Avoiding turbulenceDebates on Nijgadh airport should move beyond binaries
Published at : December 26, 2018
Updated at : December 26, 2018 08:51
Since it was first announced, the proposed Nijgadh airport has sprouted national moot among politicians to civilians. Debates on recent efforts to enhance tourism—many of which perpetuate a false ‘environment versus development binary—are swiftly swelling the country. Cutting through the misguided logic in most of these debates, it is important to recognise the profound significance of the airport. Constructing the airport immediately with minimal environmental consequences and the earliest compensation seems to be a modestly rational vision for the socio-economic transformation of Nepal. This airport is one of vital importance and cannot be delayed for reasons whatsoever.
Tribhuvan International Airport, currently our only international standard airport, is relatively small, has only one runway and undergoes repeatedly hectic air traffic (of 10 minutes in average). Hence, the government’s 1995 pre-feasibility survey of potential locations for an additional airport marked Nijgadh as the best viable place among eight other options. As per the reports, plans for the new airport will occupy 2,556 hectares of land, it will have two runways, six boarding gates, 34 check-in points, six security posts, 35 immigration stations, and eight custom sections. It estimates that once it reaches optimum scale of construction and operation, it will annually serve 60 million passengers.
While several argue that the airport is ‘unnecessarily large,’ it is important to draw comparisons with other international airports. Currently, King Fahd International Airport (77,600 hectares) is the largest in area followed by Denver International Airport (13571 hectares) and Dallas International Airport (6953 hectares). Turkey recently announced plans to construct a new airport (7650 hectares) and has fell over 600,000 trees for it. In the case of Nepal, we are debating to cut down only approximately 200,000.
Every development project has some environment impact; development with zero damage is tantamount to utopia. As highlighted in Joan Maloof and Robert Llewellyn’s book The Living Forest, globally, the Christmas tree industry leads to the cutting of over 40 million trees and pencil industries do the same for 8 million. If the government cuts 200,000 trees for the airport, it can easily engage in a tree planting campaign around the area to plant more than what was cut. Rather than merely sticking on the puritanical polemic of ‘preserve the forest or bust,’ current debates should find compromises that recognise the importance of both the airport and the environment.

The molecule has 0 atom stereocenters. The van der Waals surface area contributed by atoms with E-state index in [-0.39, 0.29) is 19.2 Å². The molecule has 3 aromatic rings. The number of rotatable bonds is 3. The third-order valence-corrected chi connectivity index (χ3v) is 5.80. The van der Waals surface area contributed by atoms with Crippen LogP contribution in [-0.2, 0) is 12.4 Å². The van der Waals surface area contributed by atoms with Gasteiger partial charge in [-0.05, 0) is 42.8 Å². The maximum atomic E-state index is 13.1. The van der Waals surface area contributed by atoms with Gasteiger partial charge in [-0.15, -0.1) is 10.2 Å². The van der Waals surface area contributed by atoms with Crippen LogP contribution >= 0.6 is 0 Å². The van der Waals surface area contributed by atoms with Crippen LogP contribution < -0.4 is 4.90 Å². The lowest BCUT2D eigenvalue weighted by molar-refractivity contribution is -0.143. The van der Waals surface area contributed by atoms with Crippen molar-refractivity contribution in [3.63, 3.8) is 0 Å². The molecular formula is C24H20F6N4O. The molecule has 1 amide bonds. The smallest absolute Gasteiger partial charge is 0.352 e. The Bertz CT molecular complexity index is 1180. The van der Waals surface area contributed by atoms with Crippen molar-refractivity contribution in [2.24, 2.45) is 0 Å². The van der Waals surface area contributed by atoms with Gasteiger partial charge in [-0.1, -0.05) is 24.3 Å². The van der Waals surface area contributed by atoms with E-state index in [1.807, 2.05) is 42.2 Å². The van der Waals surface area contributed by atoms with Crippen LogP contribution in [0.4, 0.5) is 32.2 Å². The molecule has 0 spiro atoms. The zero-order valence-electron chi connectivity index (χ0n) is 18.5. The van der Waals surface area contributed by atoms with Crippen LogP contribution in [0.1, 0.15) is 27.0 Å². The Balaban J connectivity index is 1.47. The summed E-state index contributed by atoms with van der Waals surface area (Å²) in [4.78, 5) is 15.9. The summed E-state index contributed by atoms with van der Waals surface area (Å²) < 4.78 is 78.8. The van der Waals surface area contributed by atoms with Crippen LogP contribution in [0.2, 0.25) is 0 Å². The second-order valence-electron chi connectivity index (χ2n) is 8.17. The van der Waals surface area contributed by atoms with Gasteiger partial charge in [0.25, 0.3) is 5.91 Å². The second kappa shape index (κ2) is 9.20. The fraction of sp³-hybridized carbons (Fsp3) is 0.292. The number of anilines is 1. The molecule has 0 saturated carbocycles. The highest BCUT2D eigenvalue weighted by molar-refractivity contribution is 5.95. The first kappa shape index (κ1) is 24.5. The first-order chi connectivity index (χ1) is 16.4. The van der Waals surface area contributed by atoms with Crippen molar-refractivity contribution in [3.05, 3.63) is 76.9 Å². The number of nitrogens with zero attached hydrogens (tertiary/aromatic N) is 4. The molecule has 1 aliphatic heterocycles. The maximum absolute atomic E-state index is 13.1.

Nepal’s geography provides ample challenges to find suitable locations for an airport of this size. The proposed land is perfectly suited for the project and will make for a safer runaway. Searching for another viable place for the airport will truly be a waste of time. The hilly and mountainous regions of Nepal provide no options because of their rough, incongruent and inadequate topography. Furthermore, rather than projecting the construction of the airport as an ‘enemy to the environment,’ steps could be taken to promote environmentalism following its completion. Timber (about 2 lakh cubic metres) procured from cutting the trees can bear 30 percent of the construction expenses, for example.
Globally, the number of air passengers is rising at rapid rates. The International Air Transport Association recently forecasted that about 7.2 billion people will turn to air-travel by 2035 and 65 percent of them will be of Asian nationalities. Recognising this growing demand in the market, many countries have invested in the construction of new airports. China reportedly constructed 30 new airports this year and India aims to add 100 more by the next 25 years. Nepal received one million tourists in the last ten months and is planning to welcome two million in 2020. The current International airport—which struggled to serve 1.9 million passengers in 2008—has barely managed to serve 5.3 million in 2016.
This year, we marked the end of political transition and the onset of economic prosperity. Progress on large-scale projects including the Melamchi project, Upper Tamakoshi hydro, KathamnduTerai fast-track and Nijgadh airport can set exemplary steps forward in this regard.As construction takes a decade, we have plenty of time to find more compromises between environmentalism and development. The situation isn’t binary.
Dahal is an associate professor at the Kathmandu School of Law.
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